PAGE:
France’s second-largest airline Aigle Azur plans to file for bankruptcy protection Monday and will seek a buyer after years of losing millions of euros, members of the company’s works council said.
The move comes after a shareholder coup ousted chief executive Frantz Yvelin last week, accusing him of making “strategic mistakes over the past two years.”
Destinations in Algeria make up half of Aigle Azur’s operations, and the company posted revenues of 300 million euros ($329 million) last year after transporting some 1.9 million passengers.
But it wasn’t enough to stem heavy losses that last month prompted the airline to announce plans to sell its Portugal routes to low-cost rival Vueling.
“Aigle Azur is in cession of payments after several years of drifting because of numerous improper strategic decisions, and must ask for commercial court protection,” employees said in a statement after a meeting with management.
A court hearing in the Paris suburb of Evry was expected for Monday afternoon, and “it’s likely that the deadline for takeover bids will be set for September 15,” they said, adding that “several potential bidders” had expressed an interest.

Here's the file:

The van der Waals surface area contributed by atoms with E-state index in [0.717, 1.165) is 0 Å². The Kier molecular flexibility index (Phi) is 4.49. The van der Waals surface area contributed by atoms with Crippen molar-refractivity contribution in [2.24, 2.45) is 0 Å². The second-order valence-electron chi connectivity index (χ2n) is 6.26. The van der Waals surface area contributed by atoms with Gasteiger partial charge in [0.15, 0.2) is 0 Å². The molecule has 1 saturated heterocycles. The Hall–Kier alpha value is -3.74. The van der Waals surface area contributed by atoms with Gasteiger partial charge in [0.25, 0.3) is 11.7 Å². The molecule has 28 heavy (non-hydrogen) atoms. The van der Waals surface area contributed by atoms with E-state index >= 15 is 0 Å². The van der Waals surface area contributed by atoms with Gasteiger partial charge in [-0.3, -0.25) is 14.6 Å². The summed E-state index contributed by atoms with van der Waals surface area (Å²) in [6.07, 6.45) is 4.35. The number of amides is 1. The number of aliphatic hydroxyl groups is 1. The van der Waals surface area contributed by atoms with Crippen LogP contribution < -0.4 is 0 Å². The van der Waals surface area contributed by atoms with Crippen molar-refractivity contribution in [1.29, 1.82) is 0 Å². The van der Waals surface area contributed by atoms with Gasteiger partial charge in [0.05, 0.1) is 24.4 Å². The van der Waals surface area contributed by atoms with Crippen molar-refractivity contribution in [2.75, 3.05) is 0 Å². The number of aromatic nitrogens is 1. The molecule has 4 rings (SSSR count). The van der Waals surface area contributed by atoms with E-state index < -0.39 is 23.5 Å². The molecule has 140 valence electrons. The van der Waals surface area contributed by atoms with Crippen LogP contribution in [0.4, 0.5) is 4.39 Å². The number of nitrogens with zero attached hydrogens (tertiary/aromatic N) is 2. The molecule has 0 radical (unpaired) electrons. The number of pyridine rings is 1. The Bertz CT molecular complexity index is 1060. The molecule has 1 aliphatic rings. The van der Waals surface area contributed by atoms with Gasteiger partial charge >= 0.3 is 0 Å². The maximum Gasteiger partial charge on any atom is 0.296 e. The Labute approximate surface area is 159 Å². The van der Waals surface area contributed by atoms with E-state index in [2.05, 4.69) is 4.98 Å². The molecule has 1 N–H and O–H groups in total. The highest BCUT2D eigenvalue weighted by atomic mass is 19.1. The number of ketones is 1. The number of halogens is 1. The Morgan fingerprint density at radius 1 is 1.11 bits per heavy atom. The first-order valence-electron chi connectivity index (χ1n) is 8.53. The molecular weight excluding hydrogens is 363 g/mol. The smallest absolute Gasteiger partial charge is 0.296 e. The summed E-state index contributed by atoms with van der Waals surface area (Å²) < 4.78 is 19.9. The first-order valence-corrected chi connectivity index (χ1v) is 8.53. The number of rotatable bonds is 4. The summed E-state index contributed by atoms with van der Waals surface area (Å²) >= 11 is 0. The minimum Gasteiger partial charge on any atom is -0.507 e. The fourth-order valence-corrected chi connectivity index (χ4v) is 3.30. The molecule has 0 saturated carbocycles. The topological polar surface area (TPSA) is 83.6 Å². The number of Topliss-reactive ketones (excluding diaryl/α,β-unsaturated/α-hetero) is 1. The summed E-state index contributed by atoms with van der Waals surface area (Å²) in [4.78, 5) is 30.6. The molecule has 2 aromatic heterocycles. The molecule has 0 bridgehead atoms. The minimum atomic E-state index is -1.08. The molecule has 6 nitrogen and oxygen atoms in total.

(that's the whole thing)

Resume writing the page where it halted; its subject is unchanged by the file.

Bankruptcy protection would allow the airline, which has 1,150 employees, including some 350 based in Algeria, to continue operations.
Chinese conglomerate HNA Group, which owns Hainan Airlines, is the largest stakeholder with 49 percent.
David Neeleman, an American airline entrepreneur whose companies include JetBlue and TAP Air Portugal, owns 32 percent, and French businessman Gerard Houa owns 19 percent.
“We hope most of all there will be a buyer,” said Lilas, a flight programmer who was among several dozen employees who gathered outside the airline’s headquarters at Orly during Monday’s meeting.
“It’d be a shame to lose an airline that has 300 million euros in sales and has landing slots in Algeria that even Air France doesn’t have,” she added, declining to give her last name.
© 2019 AFP
French airline Aigle Azur to seek bankruptcy protection (2019, September 2)
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